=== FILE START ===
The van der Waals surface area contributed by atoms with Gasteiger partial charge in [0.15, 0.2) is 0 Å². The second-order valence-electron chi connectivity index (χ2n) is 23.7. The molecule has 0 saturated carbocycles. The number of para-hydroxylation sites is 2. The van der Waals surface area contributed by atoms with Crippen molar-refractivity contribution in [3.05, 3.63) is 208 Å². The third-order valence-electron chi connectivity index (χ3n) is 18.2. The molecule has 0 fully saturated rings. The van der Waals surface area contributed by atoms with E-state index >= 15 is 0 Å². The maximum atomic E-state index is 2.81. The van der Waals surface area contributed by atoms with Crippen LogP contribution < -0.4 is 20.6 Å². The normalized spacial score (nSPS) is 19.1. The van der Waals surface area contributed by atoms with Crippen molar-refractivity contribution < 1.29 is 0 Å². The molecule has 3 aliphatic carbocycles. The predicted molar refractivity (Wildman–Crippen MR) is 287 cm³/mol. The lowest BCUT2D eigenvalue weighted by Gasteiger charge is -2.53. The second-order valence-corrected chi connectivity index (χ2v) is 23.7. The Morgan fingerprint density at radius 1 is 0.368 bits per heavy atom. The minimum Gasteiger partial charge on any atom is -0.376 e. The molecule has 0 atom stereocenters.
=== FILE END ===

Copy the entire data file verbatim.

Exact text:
The van der Waals surface area contributed by atoms with Gasteiger partial charge in [0.15, 0.2) is 0 Å². The second-order valence-electron chi connectivity index (χ2n) is 23.7. The molecule has 0 saturated carbocycles. The number of para-hydroxylation sites is 2. The van der Waals surface area contributed by atoms with Crippen molar-refractivity contribution in [3.05, 3.63) is 208 Å². The third-order valence-electron chi connectivity index (χ3n) is 18.2. The molecule has 0 fully saturated rings. The van der Waals surface area contributed by atoms with E-state index >= 15 is 0 Å². The maximum atomic E-state index is 2.81. The van der Waals surface area contributed by atoms with Crippen LogP contribution < -0.4 is 20.6 Å². The normalized spacial score (nSPS) is 19.1. The van der Waals surface area contributed by atoms with Crippen molar-refractivity contribution < 1.29 is 0 Å². The molecule has 3 aliphatic carbocycles. The predicted molar refractivity (Wildman–Crippen MR) is 287 cm³/mol. The lowest BCUT2D eigenvalue weighted by Gasteiger charge is -2.53. The second-order valence-corrected chi connectivity index (χ2v) is 23.7. The Morgan fingerprint density at radius 1 is 0.368 bits per heavy atom. The minimum Gasteiger partial charge on any atom is -0.376 e. The molecule has 0 atom stereocenters.